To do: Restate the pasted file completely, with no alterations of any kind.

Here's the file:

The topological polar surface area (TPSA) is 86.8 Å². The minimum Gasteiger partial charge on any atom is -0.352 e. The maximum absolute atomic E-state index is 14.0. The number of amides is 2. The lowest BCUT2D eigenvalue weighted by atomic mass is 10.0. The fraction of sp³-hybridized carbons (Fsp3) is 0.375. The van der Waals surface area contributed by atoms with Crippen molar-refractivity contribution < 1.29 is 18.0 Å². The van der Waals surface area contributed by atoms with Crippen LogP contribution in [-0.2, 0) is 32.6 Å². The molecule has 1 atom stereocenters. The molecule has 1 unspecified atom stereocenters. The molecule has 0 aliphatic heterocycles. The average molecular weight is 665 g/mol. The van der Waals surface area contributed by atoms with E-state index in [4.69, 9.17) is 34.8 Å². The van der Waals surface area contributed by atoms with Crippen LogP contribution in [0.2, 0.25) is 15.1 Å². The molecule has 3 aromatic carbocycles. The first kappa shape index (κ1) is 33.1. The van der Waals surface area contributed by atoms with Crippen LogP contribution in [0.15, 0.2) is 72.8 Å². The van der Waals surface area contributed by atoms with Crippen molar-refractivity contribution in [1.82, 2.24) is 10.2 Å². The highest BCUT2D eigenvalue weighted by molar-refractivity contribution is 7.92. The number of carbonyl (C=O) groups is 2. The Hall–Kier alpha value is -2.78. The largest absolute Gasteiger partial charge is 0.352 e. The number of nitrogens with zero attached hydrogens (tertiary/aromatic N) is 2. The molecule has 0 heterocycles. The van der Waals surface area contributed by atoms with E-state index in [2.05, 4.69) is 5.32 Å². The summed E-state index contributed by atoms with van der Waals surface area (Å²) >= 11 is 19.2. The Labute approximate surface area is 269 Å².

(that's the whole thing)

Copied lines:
The topological polar surface area (TPSA) is 86.8 Å². The minimum Gasteiger partial charge on any atom is -0.352 e. The maximum absolute atomic E-state index is 14.0. The number of amides is 2. The lowest BCUT2D eigenvalue weighted by atomic mass is 10.0. The fraction of sp³-hybridized carbons (Fsp3) is 0.375. The van der Waals surface area contributed by atoms with Crippen molar-refractivity contribution < 1.29 is 18.0 Å². The van der Waals surface area contributed by atoms with Crippen LogP contribution in [-0.2, 0) is 32.6 Å². The molecule has 1 atom stereocenters. The molecule has 1 unspecified atom stereocenters. The molecule has 0 aliphatic heterocycles. The average molecular weight is 665 g/mol. The van der Waals surface area contributed by atoms with E-state index in [4.69, 9.17) is 34.8 Å². The van der Waals surface area contributed by atoms with Crippen LogP contribution in [0.2, 0.25) is 15.1 Å². The molecule has 3 aromatic carbocycles. The first kappa shape index (κ1) is 33.1. The van der Waals surface area contributed by atoms with Crippen LogP contribution in [0.15, 0.2) is 72.8 Å². The van der Waals surface area contributed by atoms with Crippen molar-refractivity contribution in [1.82, 2.24) is 10.2 Å². The highest BCUT2D eigenvalue weighted by molar-refractivity contribution is 7.92. The number of carbonyl (C=O) groups is 2. The Hall–Kier alpha value is -2.78. The largest absolute Gasteiger partial charge is 0.352 e. The number of nitrogens with zero attached hydrogens (tertiary/aromatic N) is 2. The molecule has 0 heterocycles. The van der Waals surface area contributed by atoms with E-state index in [2.05, 4.69) is 5.32 Å². The summed E-state index contributed by atoms with van der Waals surface area (Å²) >= 11 is 19.2. The Labute approximate surface area is 269 Å².